But even if such relationships were legal, I'd strongly advise my daughters to think beyond sexual desire, to all that an intimate relationship entails--what it means to live in a covenant relationship, how hard it is to do so, and the responsibilities that come with it. And I'll probably say to them (as my father-in-law said to me when I asked for his daughter's hand) that their partner better well be prepared to support them because college funding from dad dries up when she walks down the aisle (I was 20). Were we, even at 22 and 21, (after graduation, see) ready for this sort of life long commitment? Hardly. But by the grace of God, supportive communities of faith, and amazing families we have built our relationship on a solid ground of trust, mutual respect, and honor of the other. We intend to teach our daughters every single day through how we live together what this looks like so they can have a model for healthy families, healthy relationships, and healthy sexual expression.

  9. But, I know that my girls, try as we might to protect and educate them, will mess up (they are Lutherans, after all). They are sinners like me (especially at bedtime) and if they come to me broken by a relationship that didn't live up to these standards, that's the time to embrace them with the love of their father, reassure them that God loves them, and help them put their lives back together (again, like the prodigal son). At that point to tell them merely how disappointed I am with them without the overwhelming embrace of love and grace is just cruel and a bad way to express the fullness of God's relationship with us. Is this easy? Hell no. But nobody said being a parent (or a Christian) was supposed to be.

  10. Eric where there is Law there is Gospel. The Law is this is really about intimcy right. The law here was double edged. They sinned by not drawing close to their spouse in a "broken" marriage that ended, just as we sin by not drawing close to our creator. The law that spills over from the rest of our lives needs to plead with us in our spiritual life to keep us more connected to God. It's a warning. The Gospel is that God is willing to forgive and draw near to us. The Challenge is for persons in a rocky spot in their marriage to draw close to God AND close to each other and commit to both relationships.

    Now I think the two questions at the base of this should have been: Is a monogamous homosexual relationship sin? And the follow up to that is if it is do we let unrepentant sinners in the ministry? For the record I don't think this conversation would have worked out being easy to act without love and judge people. This also leads to the question if we're kicking homosexuals out then we need to get rid of the perverts, the drunks, the fornicators, the theives...and then you come back to Jesus drawing a line in the sand and asking any of us without sin to cast the first stone.

    Oh and my kids are never having sex they're 6 and almost 2.

    Jonathan Z

  11. The parallels are strong indeed, albeit some might call divorce, remarriage, etc strawman arguments relative to cwa09. I think if we could get to the bottom of why some do not see the parallels, it might help a great deal with understanding on all sides.

    Just thinking out loud, it could be lack of experience. As concerns cwa09, how many have seen a young person being in the position of having to give up their loved one to accept the call to be a minister? As concerns divorce and remarriage, how many have been in the pastor or counselor seat, and dealt with the law/gospel implications head on with 2 real people in front of them.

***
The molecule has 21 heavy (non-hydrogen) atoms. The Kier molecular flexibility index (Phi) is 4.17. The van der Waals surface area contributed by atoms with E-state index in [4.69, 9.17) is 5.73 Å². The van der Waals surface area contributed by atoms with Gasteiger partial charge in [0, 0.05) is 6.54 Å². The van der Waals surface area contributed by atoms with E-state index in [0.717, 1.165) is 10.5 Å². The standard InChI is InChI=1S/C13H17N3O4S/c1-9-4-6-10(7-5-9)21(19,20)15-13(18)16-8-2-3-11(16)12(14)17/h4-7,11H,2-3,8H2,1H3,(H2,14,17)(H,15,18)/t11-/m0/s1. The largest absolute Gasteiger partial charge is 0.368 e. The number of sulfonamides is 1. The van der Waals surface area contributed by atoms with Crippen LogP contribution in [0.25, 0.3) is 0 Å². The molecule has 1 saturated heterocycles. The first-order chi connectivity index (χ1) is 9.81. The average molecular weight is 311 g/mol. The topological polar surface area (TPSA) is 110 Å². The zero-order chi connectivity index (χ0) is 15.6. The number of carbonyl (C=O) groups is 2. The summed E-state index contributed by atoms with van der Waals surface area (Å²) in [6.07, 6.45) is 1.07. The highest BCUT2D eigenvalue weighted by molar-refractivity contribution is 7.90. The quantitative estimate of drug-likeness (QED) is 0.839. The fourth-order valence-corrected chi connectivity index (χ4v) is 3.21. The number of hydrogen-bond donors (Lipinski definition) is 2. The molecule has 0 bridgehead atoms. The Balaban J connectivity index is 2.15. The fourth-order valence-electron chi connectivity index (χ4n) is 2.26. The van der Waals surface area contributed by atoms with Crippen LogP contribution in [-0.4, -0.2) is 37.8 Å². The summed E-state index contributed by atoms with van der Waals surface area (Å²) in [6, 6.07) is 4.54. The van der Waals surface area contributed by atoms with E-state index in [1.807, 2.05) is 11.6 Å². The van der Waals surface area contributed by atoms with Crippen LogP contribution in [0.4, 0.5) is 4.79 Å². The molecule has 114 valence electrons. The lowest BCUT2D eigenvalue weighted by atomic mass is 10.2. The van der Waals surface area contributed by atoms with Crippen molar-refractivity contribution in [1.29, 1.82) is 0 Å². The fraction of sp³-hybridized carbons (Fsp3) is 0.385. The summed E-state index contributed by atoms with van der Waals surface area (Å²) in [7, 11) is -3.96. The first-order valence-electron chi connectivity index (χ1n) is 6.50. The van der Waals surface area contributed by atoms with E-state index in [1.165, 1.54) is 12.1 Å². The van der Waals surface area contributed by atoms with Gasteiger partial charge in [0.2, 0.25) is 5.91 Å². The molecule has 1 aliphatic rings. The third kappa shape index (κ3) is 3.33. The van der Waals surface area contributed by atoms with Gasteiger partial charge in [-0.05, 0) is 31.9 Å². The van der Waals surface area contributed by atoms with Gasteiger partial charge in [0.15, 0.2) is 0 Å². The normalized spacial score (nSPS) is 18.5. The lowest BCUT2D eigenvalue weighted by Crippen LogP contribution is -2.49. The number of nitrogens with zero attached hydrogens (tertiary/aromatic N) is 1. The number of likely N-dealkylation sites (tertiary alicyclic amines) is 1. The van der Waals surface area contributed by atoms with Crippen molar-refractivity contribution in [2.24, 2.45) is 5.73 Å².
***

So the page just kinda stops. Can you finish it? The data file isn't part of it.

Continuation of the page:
Its easy to grab onto the law in abstract, and state with authority this is scripture, this is what I must do, followed up by what seemed the right call to the Gospel. Yep, btdt, and the law does come back to whack one upside the head in a huge way.

  12. I wrote to long last time and it said it wouldn't work, so here goes a short version.

    The ontological distinction between same-sex relationships and divorce and remarriage lies in the oft-maligned orders of creation. Read Althaus' wonderful little chapter in the middle of "The Ethics of Martin Luther".

    Only the first marriage between a woman and a man is an icon of the FIRST marriage between a woman and a man, which, before the fall, was created according to God's good pleasure and perfect will. Same-sex unions and re-marriages are broken icons, refracting and bending the image of Eden.

    That said: I believe both remarried heteros and partnered same-sex folk can live happy, whole, repentant, loving, fulfiling, societally-upbuilding lives - I have deep love and respect and indeed wouldn't be a pastor if if weren't for folk in such marriages and unions.

    Should folk in second marriages or same-sex unions serve as Pastors? The ecumenical concensus is NO. Who am I to disagree, my vote doesn't count as much as Augustine's.

    Can anything separate divored or unionised people from the love of God in Christ Jesus our Lord? NO!

    Josh (who prays his sins are forgiven) EM

  13. I'm just stumbling on this blog in order to catch reaction of elca people regarding the recent decision. I am a Christian, and actually a former Assemblies of God/Pentecostal pastor. However, I come from a rich heritage of Lutherans. I find myself becoming more and more Lutheran in my theology. (Maybe I'm going back to my roots?) But this recent decision is very concerning to me.

    I didn't read all of the comments and post, but the gist of what I heard was what is the difference between divorce and homosexual relationships. Forgive me, if I've reduced it to this, but I thought I should post.

    I agree that the church should revisit the divorce question in relationship to clergy. However, I see one clear difference between divorce and a committed homosexual. I view divorce as a terrible act and homosexual sex as a terrible act. However, divorce is a decision that happens in ones past. Living in a committed homosexual relationship is a daily decision that one makes.